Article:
Former President Clinton on Monday visited the Indonesian city hit hardest by the Dec. 26 tsunami (search), trying to jump-start efforts to rebuild the stricken region.

Clinton, who was recently named U.N. special envoy for tsunami recovery, was in Banda Aceh (search) as part of a four-day tour to ensure that aid is being distributed fairly and efficiently, and to keep the world's attention on tsunami recovery.

He arrived from the Maldives (search) where on Saturday he cancelled a visit of devastated areas. Some officials blamed the weather while others said the former president, who had heart bypass surgery in September, was exhausted. Aides said the rest of his trip would continue on schedule.

Clinton's visit to Aceh province comes at a time when frustration here is running high. Many people left homeless by the catastrophe are still waiting for the government and international aid agencies to begin building houses, schools and roads.

During his daylong visit, Clinton was expected to meet with United Nations staff, Indonesian officials in charge of the rebuilding as well as a group of corporate executives looking to play a role in the effort.

Security was extremely tight and the airport room where the meetings were to take place was sealed off from the public and the media. The former president was also expected to visit a site in Aceh province, but because of security concerns, the United Nations refused to disclose the exact location.

The earthquake and tsunami killed more than 176,000 people in 11 countries, and left about 50,000 missing and hundreds of thousands homeless.

Indonesia suffered the worst losses, with a death toll of 128,000 people in Aceh and half-million left homeless. An earthquake on the nearby island of Nias in March added to the region's woes, killing another 900 people and leaving tens of thousands homeless.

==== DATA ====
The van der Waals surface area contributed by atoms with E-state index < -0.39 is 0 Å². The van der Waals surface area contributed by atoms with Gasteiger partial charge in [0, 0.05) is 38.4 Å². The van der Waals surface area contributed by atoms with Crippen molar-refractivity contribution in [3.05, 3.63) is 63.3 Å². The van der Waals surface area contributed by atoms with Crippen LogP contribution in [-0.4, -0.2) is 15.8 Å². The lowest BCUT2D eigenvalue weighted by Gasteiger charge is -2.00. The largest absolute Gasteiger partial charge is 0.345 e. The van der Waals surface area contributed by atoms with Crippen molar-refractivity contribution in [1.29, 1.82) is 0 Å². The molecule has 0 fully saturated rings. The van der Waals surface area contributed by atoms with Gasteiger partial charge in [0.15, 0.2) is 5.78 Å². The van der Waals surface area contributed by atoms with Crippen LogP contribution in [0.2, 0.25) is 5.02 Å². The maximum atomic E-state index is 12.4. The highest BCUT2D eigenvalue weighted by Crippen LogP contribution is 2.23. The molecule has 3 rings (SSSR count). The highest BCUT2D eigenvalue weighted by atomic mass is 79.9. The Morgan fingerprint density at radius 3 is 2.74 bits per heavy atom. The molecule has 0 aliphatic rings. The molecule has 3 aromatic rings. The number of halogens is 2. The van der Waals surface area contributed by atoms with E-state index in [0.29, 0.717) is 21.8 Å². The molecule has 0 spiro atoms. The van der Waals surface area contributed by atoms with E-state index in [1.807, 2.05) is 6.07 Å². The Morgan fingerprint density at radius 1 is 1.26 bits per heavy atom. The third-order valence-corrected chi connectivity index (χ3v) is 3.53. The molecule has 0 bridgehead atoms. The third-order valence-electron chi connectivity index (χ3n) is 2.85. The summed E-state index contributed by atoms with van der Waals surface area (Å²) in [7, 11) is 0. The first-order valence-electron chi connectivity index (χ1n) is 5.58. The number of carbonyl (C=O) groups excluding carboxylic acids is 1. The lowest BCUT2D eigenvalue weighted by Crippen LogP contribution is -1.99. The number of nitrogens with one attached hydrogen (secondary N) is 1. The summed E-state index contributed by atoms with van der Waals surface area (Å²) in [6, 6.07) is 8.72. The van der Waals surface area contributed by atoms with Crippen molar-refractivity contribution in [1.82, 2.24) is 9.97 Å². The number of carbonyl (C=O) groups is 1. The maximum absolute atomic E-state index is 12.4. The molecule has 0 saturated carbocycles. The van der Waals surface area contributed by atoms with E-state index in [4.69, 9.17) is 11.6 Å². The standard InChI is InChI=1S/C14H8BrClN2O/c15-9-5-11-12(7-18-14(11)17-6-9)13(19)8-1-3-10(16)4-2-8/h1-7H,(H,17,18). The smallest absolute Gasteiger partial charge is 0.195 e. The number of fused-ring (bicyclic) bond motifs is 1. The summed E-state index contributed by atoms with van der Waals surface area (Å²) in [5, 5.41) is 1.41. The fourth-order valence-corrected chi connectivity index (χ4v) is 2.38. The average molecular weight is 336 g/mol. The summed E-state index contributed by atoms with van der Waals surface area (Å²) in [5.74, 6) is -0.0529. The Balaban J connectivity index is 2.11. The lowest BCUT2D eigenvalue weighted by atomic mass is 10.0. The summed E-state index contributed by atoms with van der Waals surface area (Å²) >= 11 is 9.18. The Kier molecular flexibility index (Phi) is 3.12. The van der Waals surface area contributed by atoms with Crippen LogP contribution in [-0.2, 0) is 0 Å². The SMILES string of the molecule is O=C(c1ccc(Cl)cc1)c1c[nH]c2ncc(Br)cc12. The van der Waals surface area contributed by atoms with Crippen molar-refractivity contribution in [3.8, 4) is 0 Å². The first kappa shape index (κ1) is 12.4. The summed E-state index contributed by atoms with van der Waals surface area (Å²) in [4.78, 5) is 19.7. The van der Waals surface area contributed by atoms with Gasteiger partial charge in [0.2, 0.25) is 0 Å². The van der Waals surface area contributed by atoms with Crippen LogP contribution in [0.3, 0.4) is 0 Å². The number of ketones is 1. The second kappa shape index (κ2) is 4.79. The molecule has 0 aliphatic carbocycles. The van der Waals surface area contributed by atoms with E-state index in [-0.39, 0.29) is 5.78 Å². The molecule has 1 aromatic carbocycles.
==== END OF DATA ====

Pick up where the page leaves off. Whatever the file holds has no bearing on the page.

In Sri Lanka (search), Clinton backed the president's proposal for the government and Tamil rebels to jointly distribute foreign aid to victims of the tsunami. On his visit to the Maldives, Clinton said he was trying to "get commitments from donors to fill the gaps, particularly in water and sanitation" and pledged to do what he can to "restore tourism and diversify the economy."

The Maldives needs $406 million for reconstruction over the next three years, but has so far only received $79 million in aid.

The government says donors may be ignoring the Maldives because its tsunami death toll was much lower than that of other countries. A total of 82 people died when the huge waves crashed into the nation of about 1,200 low-lying islands off southern India, while another 26 remain missing and are presumed dead.

Yet the tsunami affected one-third of the nation's 290,000 people and only nine of its 199 inhabited islands were spared the destructive force of the giant waves. The tourism industry, the Maldives' biggest moneymaker, was devastated as vacationers shunned the archipelago's scenic beaches.